However, a GM could reasonably rule that adjustments to any kind of statistic must be circumstance or status bonuses. The statistics of battle forms are clearly similar in format to creature statistics, especially the attacks, so it wouldn't be a stretch to read the form's attacks through the lens of Reading Creature Statistics:

Melee [A] (traits; some weapon traits, such as deadly, include their calculations for convenience) The name of the weapon or unarmed attack the creature uses for a melee Strike, followed by the attack modifier and traits in parentheses. If a creature has any abilities or gear that would affect its attack modifier, such as a weapon with a +1 weapon potency rune, those calculations are already included, Damage amount and damage type, plus any additional effects (this entry is Effect if the Strike doesn’t deal damage).
Ranged [A] As Melee, but also lists range or range increment with traits, Damage as Melee.

Here we can see that everything from the traits to the additional effects are part of a creature's attack statistic, and this is probably true for battle form statistics too. Just like with extra damage, we can find circumstancial evidence for this in some battle forms. For example, some of the aberrant form's attacks say "and you can spend an action after a hit to Grab the target", one of the choral angel form's attack says "deafened for 1 round on a critical hit", the moon cosmic form says "on a critical hit with either Strike, the target is stupefied 2 for 1 round", etc.
So if the GM rules that non-numerical statistics must also be adjusted by circumstance or status bonuses, then property runes which change weapon traits like merciful and hooked, and property runes which grant additional effects to attacks such as ghost touch and (the on crit effects of) distrupting do not work for battle forms.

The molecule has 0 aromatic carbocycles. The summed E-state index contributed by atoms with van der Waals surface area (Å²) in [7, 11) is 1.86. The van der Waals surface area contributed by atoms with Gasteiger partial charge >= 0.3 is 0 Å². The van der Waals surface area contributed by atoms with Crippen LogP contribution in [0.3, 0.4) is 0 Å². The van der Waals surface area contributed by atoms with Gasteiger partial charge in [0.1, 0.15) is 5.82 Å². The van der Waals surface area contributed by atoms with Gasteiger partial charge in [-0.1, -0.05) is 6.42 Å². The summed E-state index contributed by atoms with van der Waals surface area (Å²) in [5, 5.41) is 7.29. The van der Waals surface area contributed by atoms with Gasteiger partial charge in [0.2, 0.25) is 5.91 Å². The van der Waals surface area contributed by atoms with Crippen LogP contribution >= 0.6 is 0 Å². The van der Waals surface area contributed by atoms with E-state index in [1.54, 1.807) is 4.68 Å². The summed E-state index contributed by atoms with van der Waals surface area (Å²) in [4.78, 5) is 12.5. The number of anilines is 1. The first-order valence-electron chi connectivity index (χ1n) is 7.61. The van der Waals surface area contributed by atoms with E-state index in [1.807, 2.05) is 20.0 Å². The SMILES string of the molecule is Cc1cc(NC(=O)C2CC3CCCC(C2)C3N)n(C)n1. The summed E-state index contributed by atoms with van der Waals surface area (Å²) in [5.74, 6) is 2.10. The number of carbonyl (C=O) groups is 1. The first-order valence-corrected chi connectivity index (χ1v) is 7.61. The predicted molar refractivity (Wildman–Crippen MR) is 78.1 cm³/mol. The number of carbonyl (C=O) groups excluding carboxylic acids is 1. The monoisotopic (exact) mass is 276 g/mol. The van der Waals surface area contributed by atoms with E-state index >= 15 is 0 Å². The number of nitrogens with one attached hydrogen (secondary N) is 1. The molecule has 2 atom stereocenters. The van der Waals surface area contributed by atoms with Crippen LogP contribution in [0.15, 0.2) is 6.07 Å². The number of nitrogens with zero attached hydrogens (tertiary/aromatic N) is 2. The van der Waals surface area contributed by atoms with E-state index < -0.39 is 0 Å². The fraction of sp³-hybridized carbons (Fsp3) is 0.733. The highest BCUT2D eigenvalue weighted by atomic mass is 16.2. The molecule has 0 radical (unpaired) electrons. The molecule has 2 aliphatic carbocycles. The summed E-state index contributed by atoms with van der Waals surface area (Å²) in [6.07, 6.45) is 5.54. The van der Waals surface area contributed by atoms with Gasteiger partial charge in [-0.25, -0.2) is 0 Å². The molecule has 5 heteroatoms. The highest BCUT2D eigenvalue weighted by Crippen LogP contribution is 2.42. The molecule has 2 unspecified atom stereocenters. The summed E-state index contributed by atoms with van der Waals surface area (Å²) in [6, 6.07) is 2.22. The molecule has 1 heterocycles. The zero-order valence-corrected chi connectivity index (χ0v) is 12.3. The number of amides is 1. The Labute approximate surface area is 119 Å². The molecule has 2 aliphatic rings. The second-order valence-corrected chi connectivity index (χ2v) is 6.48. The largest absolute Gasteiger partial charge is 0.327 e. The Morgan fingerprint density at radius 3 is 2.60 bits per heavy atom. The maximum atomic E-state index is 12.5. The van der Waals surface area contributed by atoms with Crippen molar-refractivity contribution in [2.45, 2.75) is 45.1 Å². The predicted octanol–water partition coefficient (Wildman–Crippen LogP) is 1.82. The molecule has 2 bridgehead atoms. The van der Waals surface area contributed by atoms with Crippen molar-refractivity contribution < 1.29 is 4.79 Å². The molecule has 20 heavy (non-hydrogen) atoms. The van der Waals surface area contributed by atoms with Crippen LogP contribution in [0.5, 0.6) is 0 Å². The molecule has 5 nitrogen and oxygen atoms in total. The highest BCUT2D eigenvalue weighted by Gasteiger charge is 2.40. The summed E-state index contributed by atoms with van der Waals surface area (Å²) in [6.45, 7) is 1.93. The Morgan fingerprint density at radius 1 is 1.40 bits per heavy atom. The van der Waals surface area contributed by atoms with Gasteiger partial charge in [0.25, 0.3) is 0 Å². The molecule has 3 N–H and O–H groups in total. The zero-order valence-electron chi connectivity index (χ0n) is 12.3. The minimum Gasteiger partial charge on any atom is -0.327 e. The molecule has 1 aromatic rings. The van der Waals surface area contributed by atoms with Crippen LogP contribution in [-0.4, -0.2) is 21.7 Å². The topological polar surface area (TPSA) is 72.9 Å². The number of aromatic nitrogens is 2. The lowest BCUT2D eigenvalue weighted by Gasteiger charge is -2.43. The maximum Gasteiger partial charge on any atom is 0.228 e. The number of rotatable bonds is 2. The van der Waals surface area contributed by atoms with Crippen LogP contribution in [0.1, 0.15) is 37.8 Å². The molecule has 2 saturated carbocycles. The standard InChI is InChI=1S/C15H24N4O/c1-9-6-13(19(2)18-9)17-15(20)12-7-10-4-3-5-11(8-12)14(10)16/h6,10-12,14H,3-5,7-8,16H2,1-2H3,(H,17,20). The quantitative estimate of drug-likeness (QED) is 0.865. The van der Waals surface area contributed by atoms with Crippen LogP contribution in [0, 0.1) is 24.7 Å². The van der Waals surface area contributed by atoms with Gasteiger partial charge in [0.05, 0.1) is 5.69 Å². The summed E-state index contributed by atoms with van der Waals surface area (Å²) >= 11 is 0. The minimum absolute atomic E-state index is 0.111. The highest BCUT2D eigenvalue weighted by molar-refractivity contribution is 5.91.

In short, activations and extra damage don't work. Trait changes and additional effects are up to GM interpretation. I believe those 4 categoriers catch almost every property rune, with these few exceptions.

  • Authorized. Does anyone even care about this rune?
  • Ancestral echoing. The extra lore just works. Every form I've checked is trained in their attacks, and this rune could make you expert if the GM allows non-numerical adjustments, but you can't actually increase the form's attack modifier because that would definitely be an adjustment that doesn't use circumstance or status bonuses.
  • Speed. The quickened condition just works because it has nothing to do with the battle form's statistics.
  • Impossibile. The protection against dispell magic and similar effects works because it protects the handwraps and has nothing to do with the battle form's statistics, though I'm not sure the handwraps could be targetted by such effects while they are absorbed into you. The adjustment to range follows the same logic described for traits.
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  • \$\begingroup\$ I'm not sure I agree with flaming/shock/etc being ineffective, but the rest makes sense. I believe the line from the Barbarian feat is a reminder, not an exemption. \$\endgroup\$ Commented Jul 15, 2023 at 14:06